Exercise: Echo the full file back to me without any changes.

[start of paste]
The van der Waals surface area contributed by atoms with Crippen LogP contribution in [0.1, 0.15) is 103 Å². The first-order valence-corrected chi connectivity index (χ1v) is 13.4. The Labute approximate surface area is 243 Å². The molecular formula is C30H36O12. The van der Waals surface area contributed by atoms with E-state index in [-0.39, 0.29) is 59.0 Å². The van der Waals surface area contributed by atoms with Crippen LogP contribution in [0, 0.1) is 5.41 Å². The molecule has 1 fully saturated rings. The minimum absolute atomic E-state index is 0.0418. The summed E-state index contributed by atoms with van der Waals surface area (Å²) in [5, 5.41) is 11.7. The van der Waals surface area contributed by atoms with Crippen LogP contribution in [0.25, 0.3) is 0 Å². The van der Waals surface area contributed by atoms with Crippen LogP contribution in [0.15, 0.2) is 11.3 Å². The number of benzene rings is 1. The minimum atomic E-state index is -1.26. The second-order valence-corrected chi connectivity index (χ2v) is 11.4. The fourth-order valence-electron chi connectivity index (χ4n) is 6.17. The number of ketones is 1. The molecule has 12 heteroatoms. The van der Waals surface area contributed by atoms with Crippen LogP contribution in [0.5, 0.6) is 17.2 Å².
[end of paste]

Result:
The van der Waals surface area contributed by atoms with Crippen LogP contribution in [0.1, 0.15) is 103 Å². The first-order valence-corrected chi connectivity index (χ1v) is 13.4. The Labute approximate surface area is 243 Å². The molecular formula is C30H36O12. The van der Waals surface area contributed by atoms with E-state index in [-0.39, 0.29) is 59.0 Å². The van der Waals surface area contributed by atoms with Crippen LogP contribution in [0, 0.1) is 5.41 Å². The molecule has 1 fully saturated rings. The minimum absolute atomic E-state index is 0.0418. The summed E-state index contributed by atoms with van der Waals surface area (Å²) in [5, 5.41) is 11.7. The van der Waals surface area contributed by atoms with Crippen LogP contribution in [0.25, 0.3) is 0 Å². The van der Waals surface area contributed by atoms with Crippen LogP contribution in [0.15, 0.2) is 11.3 Å². The number of benzene rings is 1. The minimum atomic E-state index is -1.26. The second-order valence-corrected chi connectivity index (χ2v) is 11.4. The fourth-order valence-electron chi connectivity index (χ4n) is 6.17. The number of ketones is 1. The molecule has 12 heteroatoms. The van der Waals surface area contributed by atoms with Crippen LogP contribution in [0.5, 0.6) is 17.2 Å².